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Nicole Sanchez

Nicole Sanchez

Since presence of bronze birch borer was confirmed in Klamath Falls in summer 2017, the destructive beetle continues to impact trees in the Klamath Basin. Birches — shallowly rooted trees suited to locations with ample moisture — are ill suited to our area. Drought increases birch tree susceptibility to BBB and speeds tree death. Wood boring beetles are most attracted to stressed trees.

Drought is now extreme. Gardeners are carefully considering how often, how much, and which plants they water. Water conservation must be weighed against the value of a mature tree (shade, aesthetic value, wildlife benefit) and the cost of not treating for BBB. Recommendations for specific amounts of water needed by mature trees are sparse: ten gallons of water per mature tree per week is one suggestion from OSU forestry colleagues.

Minimize other stress to birches: avoid pruning June thru August. Freshly cut wood attracts adult BBB to lay eggs. In 2020, OSU developed a model to predict when adult BBB are active and laying eggs. Adult activity in the Klamath Basin is predicted for June through August, with peak activity around the first of July.

BBB spend most of their lives, 1-2 years, inside birch trees feeding on the cambium layer. This is when the greatest damage occurs, though it is difficult to detect from outside the tree. The cambium is the interface between the actively growing part of the tree and the older wood. BBB feeding in the cambium disrupts the tree’s delivery of water and nutrients to outer branches. Fecal matter left behind the beetle as it tunnels through the cambium further disrupts flow of water and nutrients.

The first sign of BBB in mature trees are single dead branches high in the canopy. From this early indicator or damage to complete death of the tree takes about two years in the Klamath Basin, if left untreated. Most homeowners do not detect BBB damage at this early stage. A single dead branch can be attributed to many causes, there are no adult insects to see, and the larvae doing the damage are under the bark, unseen.

As damage progresses, it is easier to identify, and harder to treat. More branches die out, some falling out of the tree. As the wood of dead branches dries and shrinks, bark pulls away from the wood, making the tunneling patterns of the larvae easier to see. Yellow to brown staining on the branches, is sometimes visible at the base of the branch where it meets the main trunk. This location is where many eggs are laid: the staining may be the tree’s response to the hatching larvae entering the tree.

After two years (one in warmer climates), adult BBB emerge from under the bark, making a hole in the branch or trunk that resembles a sideways capital “D.” The hole, about a quarter inch in length, and half that high, is diagnostic: unlike random dead branches or discoloration of bark, it cannot be attributed to other causes. These holes are often high in the tree where they go unnoticed. Often by the time emergence holes are evident, it is too late to save the birch.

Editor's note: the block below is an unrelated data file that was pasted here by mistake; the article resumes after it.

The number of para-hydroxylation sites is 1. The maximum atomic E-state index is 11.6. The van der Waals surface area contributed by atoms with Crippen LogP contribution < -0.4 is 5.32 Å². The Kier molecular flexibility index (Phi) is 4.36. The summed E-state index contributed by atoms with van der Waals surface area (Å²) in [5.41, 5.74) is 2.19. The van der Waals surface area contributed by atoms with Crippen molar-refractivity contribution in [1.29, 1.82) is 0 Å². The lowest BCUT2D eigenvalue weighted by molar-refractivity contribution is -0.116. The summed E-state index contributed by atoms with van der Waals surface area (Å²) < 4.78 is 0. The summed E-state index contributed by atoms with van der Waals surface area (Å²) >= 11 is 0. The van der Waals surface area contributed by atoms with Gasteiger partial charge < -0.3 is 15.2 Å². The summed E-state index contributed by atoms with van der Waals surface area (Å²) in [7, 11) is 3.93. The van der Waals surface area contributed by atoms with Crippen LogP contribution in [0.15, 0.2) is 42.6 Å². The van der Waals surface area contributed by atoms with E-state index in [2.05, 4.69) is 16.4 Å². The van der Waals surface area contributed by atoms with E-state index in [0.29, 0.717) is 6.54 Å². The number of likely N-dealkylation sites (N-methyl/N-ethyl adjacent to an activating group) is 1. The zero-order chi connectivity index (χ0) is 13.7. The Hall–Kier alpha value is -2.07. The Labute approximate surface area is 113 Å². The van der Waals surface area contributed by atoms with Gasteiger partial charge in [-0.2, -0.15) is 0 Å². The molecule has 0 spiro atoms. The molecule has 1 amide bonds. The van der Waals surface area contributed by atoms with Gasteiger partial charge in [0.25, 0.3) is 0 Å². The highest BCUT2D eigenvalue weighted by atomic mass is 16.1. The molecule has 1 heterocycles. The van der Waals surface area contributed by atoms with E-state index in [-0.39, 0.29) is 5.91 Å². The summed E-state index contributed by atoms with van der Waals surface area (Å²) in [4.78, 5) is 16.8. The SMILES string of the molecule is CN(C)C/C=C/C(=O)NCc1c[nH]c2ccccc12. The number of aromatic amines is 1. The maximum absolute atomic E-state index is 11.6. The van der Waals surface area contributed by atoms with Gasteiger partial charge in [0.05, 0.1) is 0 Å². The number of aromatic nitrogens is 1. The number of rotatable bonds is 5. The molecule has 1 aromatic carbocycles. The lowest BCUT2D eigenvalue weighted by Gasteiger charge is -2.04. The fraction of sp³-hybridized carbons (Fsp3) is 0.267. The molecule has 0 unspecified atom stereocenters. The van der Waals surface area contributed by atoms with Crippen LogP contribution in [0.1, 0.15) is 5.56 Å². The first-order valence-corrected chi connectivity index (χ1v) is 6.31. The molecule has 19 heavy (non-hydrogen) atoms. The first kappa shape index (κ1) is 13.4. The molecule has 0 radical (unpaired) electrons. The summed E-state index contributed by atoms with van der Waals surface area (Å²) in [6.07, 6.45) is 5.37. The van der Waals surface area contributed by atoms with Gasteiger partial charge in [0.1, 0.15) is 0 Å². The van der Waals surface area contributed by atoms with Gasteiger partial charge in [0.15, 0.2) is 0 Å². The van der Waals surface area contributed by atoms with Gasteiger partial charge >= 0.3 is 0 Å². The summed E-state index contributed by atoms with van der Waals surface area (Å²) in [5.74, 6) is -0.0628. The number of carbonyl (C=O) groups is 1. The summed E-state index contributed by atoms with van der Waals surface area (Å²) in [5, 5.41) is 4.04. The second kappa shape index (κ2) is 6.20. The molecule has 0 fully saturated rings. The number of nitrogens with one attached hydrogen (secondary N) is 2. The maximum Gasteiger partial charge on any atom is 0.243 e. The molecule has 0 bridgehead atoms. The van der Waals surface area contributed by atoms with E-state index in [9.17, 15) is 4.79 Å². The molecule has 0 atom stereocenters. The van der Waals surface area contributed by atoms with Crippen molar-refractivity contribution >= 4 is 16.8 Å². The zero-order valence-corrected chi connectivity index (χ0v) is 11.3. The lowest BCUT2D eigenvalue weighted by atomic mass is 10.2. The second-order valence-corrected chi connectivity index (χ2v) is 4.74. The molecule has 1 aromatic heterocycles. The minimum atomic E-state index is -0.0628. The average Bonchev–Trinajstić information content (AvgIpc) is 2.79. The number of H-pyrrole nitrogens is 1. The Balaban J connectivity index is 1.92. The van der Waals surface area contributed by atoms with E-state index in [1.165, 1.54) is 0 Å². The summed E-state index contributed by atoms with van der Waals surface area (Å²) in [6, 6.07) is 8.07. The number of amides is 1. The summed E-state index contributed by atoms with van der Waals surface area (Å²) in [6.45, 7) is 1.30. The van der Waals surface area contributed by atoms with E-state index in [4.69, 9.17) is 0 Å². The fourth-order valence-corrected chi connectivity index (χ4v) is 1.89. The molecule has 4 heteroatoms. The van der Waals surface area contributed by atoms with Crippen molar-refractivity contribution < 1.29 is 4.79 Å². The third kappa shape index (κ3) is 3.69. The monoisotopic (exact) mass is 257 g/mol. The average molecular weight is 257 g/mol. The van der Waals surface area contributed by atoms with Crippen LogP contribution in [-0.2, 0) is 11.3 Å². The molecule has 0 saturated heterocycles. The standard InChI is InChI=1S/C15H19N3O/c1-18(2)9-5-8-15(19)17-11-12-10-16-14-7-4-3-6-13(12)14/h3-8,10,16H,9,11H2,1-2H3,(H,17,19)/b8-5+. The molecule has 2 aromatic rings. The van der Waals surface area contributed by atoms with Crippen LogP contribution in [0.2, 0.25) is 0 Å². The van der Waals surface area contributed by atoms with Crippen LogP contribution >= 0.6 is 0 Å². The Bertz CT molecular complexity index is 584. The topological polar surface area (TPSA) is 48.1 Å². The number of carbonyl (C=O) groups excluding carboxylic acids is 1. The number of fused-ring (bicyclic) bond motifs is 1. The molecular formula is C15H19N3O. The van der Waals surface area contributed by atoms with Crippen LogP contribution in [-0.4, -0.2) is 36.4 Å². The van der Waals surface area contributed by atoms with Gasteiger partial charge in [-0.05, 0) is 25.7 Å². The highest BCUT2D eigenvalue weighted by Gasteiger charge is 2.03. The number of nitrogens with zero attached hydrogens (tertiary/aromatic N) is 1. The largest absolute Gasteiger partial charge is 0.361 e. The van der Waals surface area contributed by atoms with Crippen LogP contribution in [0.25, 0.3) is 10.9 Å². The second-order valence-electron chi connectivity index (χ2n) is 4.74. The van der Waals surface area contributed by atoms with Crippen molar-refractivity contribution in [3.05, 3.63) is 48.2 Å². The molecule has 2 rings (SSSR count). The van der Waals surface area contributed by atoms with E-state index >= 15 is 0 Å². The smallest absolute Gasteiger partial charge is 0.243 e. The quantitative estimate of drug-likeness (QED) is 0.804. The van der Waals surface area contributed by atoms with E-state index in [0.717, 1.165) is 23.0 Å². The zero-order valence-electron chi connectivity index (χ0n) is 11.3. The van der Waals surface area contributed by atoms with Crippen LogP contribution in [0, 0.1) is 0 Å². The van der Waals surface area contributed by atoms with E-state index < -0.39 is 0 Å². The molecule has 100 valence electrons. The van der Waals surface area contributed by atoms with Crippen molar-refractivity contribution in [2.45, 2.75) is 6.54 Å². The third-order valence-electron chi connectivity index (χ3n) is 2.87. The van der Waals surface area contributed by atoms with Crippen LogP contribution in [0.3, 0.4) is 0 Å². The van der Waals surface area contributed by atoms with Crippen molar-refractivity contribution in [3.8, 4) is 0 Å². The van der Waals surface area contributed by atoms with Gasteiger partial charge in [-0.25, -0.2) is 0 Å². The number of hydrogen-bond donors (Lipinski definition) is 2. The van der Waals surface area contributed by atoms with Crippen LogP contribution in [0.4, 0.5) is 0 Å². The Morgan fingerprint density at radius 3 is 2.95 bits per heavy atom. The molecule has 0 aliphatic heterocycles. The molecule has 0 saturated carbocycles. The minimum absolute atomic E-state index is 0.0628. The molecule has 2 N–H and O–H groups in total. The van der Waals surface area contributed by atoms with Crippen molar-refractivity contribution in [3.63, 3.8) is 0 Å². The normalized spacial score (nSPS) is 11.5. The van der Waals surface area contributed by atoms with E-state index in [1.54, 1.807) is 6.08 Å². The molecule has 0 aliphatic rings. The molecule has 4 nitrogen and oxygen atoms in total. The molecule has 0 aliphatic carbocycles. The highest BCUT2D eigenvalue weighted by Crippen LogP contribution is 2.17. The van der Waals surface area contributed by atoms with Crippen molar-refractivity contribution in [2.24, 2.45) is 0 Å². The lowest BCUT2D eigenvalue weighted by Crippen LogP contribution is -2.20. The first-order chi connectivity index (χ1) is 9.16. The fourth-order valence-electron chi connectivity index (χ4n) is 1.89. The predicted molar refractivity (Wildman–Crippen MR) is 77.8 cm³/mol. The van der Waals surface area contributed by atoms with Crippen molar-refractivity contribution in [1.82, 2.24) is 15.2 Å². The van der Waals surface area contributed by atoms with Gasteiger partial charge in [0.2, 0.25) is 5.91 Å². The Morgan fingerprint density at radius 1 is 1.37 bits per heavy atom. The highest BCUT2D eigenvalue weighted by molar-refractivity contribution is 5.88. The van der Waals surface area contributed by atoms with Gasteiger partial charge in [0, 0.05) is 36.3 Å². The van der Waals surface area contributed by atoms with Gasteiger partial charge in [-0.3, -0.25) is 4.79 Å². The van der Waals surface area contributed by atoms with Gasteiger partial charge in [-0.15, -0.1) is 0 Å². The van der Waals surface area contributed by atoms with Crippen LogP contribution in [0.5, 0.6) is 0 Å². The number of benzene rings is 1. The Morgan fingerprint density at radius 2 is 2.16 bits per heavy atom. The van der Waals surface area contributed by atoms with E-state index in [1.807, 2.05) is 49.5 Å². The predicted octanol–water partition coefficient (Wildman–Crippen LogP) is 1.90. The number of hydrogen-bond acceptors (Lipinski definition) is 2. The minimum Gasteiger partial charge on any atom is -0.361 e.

Like any wood boring beetle, management of BBB is a true challenge. Sprays of pesticide into the canopy are only helpful during the June-August period when adults are active. In a large tree, this application must be done by a professional for adequate coverage. The products listed for this type of treatment break down quickly in sunlight, so one treatment is not enough to last the two-month window of adult activity.

Trunk injection is an effective, long lasting option available only through a licensed professional. The cost of this type of treatment varies with the size of the tree, and can remain viable for several years. The only effective “DIY” options are systemic soil drenches, pesticides applied at the root zone and taken up through the tree. Injections and soil drenches are dependent on regular watering after the pesticide application to insure that the product is drawn up into the tree. These products come with an element of risk to pollinators that come into contact with birch pollen following application (though birches are wind pollinated).

While it is never an easy decision to remove a valuable landscape tree, this may be the best solution to some BBB infestations in the Klamath Basin. Older trees planted when water was more abundant will struggle when water is lacking, and may be nearing lifespan end. Treatment can be costly, and one treatment will not suffice over the lifespan of the tree-especially when nearby trees on other property are not treated. When canopy loss exceeds 40%, it is unlikely that any treatment will be effective.

Nicole Sanchez is horticulture faculty at OSU’s Klamath Basin Research and Extension Center. For more information on this or other gardening topics, contact Sanchez at 541-883-7131 or Nicole.sanchez@oregonstate.edu.